I’ve always thought of life as being an ever-evolving endeavor. Sometimes we advance using small steps, and other times we surge in quantum leaps. But always moving ahead, gaining knowledge as we go and applying it towards a fuller and more enriching existence.
I like to think of myself as a progressive kind of guy, so I’m constantly seeking ways to be better today than I was yesterday. I’ll take on new challenges, pushing myself to the limit of my abilities. This can be a struggle, but the feeling of accomplishment at the end of a successfully completed task is something I never tire of.
I used to open the cellar door at the restaurant where I worked, and located within was 36 vintages of Lafite-Rothschild, 34 of Haut-Brion, 33 Mouton-Rothschilds, 29 Latours, 21 Cheval Blancs, 20 of La Tache and 18 of Romanee-Conti. This imposing arsenal, along with many more bottles of brilliance from the world over, was (and still is) a sommelier’s dream and a collector’s nirvana.
At this juncture I’m going to make an amazing confession: these wines rarely excite me anymore. Don’t misunderstand me here. I’m not belittling their quality or the effort that goes into making them. It’s just that they’re not really what I personally want to drink at this point.
Say what? Take that man’s temperature! Is it time for the paddy wagon and the boys with the white coats? If it’s not illness or madness, then what’s the deal?
I believe I’m in the throes of a Wine Regression. In assessing how this came about, I’ve come up with a few possible theories:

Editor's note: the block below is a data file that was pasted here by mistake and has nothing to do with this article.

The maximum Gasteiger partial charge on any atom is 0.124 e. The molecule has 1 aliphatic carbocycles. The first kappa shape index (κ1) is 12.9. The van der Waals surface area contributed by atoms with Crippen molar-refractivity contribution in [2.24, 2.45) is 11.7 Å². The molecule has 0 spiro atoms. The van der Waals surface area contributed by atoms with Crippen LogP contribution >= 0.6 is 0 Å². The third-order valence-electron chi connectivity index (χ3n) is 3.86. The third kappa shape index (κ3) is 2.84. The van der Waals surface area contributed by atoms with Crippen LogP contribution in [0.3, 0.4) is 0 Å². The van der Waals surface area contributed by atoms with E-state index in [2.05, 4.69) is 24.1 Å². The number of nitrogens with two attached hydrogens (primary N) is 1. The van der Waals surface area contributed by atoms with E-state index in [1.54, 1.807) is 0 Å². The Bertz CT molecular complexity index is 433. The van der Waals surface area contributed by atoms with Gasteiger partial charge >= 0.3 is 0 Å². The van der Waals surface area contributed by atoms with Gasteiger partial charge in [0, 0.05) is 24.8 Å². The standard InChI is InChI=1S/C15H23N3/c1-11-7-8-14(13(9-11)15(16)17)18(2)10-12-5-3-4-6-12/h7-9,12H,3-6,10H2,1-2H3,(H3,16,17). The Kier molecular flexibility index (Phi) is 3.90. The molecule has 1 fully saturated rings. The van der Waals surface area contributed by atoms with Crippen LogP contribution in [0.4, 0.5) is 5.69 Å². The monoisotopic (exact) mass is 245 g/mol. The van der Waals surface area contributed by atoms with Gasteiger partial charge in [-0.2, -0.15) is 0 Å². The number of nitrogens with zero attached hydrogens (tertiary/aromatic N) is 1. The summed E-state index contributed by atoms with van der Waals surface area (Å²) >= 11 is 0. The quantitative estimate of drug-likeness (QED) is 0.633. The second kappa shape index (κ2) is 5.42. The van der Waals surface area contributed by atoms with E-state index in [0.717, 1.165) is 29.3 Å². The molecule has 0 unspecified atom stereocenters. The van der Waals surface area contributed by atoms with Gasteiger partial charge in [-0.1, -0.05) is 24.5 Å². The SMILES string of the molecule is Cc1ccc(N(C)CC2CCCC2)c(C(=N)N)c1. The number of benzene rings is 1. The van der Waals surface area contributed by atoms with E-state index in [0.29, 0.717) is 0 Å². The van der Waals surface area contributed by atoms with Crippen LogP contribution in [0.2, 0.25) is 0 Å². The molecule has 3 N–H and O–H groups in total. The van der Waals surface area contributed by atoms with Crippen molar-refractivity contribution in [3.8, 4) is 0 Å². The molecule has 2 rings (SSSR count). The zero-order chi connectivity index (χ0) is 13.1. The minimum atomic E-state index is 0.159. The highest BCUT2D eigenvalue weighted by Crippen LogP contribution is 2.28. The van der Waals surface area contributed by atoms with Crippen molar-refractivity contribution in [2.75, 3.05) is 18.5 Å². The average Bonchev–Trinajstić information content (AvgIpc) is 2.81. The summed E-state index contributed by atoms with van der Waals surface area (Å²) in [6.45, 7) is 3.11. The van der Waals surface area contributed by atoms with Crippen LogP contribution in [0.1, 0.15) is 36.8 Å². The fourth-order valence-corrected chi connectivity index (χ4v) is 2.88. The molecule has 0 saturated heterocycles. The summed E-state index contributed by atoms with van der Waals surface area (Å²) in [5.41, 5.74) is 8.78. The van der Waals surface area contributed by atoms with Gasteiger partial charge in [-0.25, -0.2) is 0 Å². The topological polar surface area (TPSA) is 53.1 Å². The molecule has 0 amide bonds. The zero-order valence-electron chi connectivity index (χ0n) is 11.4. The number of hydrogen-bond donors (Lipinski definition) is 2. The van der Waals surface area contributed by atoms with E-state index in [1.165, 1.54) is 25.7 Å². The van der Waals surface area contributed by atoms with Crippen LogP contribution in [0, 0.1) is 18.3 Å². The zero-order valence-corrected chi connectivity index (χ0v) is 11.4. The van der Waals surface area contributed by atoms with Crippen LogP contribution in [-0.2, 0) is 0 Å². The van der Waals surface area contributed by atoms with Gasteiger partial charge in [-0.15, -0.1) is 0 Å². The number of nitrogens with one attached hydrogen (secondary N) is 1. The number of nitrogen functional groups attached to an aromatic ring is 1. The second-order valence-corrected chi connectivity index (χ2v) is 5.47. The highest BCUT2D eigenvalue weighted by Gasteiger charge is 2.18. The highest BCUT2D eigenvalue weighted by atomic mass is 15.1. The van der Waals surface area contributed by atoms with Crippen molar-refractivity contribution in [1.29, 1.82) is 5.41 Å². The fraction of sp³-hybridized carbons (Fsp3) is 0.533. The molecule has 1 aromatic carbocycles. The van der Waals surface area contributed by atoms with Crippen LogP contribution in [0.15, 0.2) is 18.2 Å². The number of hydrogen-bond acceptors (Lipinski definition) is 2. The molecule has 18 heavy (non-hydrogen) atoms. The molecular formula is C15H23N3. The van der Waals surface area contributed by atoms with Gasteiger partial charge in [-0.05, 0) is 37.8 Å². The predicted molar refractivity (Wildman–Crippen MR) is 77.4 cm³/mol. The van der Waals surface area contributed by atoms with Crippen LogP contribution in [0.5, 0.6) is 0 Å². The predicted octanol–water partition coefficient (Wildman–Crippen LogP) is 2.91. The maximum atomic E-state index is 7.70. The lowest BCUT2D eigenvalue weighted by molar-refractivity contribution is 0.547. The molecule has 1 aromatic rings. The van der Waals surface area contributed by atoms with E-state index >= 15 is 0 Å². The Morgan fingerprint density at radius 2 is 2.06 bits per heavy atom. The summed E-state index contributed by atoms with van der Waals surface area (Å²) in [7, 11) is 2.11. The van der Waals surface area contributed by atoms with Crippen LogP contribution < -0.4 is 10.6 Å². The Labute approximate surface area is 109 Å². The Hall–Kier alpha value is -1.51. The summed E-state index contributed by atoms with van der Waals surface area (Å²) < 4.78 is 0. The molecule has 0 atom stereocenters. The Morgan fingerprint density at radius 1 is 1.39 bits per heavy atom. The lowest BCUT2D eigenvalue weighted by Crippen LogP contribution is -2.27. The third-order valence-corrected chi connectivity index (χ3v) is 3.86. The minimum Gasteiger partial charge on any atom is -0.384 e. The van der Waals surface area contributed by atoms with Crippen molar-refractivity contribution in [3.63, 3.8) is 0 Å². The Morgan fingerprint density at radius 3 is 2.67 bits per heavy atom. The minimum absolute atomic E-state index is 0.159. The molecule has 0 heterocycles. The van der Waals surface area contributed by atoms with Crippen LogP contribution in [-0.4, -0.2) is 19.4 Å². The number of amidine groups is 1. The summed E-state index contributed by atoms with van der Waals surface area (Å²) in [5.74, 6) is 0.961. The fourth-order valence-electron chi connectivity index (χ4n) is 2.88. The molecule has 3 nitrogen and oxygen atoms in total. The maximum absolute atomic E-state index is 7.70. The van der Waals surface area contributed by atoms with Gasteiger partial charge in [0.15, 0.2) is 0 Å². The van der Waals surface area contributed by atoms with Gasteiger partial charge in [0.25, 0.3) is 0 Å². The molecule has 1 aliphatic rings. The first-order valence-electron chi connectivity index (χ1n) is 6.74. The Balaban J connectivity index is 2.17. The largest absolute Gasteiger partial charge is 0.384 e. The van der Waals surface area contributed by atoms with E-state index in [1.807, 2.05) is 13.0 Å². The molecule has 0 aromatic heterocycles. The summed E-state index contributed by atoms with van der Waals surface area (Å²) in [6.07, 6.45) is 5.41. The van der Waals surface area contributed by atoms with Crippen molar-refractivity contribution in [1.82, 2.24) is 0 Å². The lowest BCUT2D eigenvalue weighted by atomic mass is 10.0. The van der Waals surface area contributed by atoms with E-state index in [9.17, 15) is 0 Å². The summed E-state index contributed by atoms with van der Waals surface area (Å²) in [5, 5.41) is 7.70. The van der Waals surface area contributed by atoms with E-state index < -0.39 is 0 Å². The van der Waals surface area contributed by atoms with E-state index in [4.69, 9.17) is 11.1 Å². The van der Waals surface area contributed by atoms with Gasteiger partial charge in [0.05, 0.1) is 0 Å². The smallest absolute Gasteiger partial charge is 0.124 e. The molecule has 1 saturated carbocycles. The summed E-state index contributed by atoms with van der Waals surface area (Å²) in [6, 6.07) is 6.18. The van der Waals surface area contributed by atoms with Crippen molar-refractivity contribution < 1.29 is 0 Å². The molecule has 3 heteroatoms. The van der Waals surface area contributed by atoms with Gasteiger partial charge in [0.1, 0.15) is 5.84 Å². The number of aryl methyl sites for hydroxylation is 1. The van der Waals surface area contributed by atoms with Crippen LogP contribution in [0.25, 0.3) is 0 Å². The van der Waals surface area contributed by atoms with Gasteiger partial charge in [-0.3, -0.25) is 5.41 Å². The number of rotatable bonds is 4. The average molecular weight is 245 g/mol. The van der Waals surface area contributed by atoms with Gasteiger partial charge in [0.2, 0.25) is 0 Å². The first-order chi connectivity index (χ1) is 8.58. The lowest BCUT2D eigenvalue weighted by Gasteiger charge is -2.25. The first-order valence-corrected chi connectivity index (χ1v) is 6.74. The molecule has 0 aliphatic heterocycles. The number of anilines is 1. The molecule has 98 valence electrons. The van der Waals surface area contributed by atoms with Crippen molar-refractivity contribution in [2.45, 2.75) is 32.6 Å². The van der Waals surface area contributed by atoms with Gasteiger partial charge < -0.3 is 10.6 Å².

1) I’ve gone face-first up against the Wine Wall. Maybe it’s something like that guy in the computer commercial on TV. He’s surfing the Net, then his eyes get wide and a robotic voice says, “You have finished the Internet. There is no more. Go back.” Could I have reached the end of the Wine Universe, and now must return?
2) I’m rebelling (yet again). All my friends liked the Beatles, but I said they were a bunch of wusses and pretended to listen only to the Animals, the Stones and Van Morrison’s group, Them. (In reality, I loved the Beatles, and listened to them all the time, albeit vicariously).
The gut feeling is that my palate is just tired. I’m weary of big, huge, powerful, lush, allocated, tannic and mind-blowing wines. I’m trying to keep whatever’s left of my mind encased in it’s cranium, therefore I regress to easier-drinking, food-friendly (and wallet-friendly) bottles. Here’s what I’ve been consuming at home, and not a single one cost over $25:
For whites, this includes New Zealand Sauvignon Blanc and riesling; Spanish Albarino and Txokolina; Austrian Gruner Veltliner and Riesling and Pinot Blanc and Pinot Gris from both Alsace and Oregon.
For reds, Cru Beaujolais (made from the Gamay grape), such as Morgon, Chenas and Moulin-a-Vent; Pinot Noir from tiny Burgundian villages like St.-Romain, Santenay and Savigny-les-Beaune and also from small properties in Oregon; Dolcetto and Barbera from Piedmont and Rosso di Montalcino from Tuscany in Italy.
Also lots of Spanish reds: from Navarra, Priorato, Ribera del Duero and Rioja; Malbec from Argentina and Carmenere from Chile; Rhone Valley blends based on Grenache from villages like Rasteau and Cairanne; a couple of Zins and Petite Sirahs from California and some Shiraz from Australia, mainly those that offer balance over the teeth-jarring jammy fruit and high alcohol favored in the press.
So there you have it. H.G. Wells has firmed strapped me in to the Time Machine, and I’ve regressed to the wines I drank years ago, when my aspirations were all about Lafite, Latour and La Tache. Funny how things go.
To put things in a nutshell, here’s a conversation I had with a customer not too long ago. He was talking about his collection, around 5,000 bottles strong. He named them all, too, and they included every buzzword winery from every hot vintage you could think of. I asked him when he found the time to drink all these important wines. And this is what he said: “Oh, not very often. We can’t seem to find the right occasion. We just usually drink this $15 Zin I like.”
I rest my case.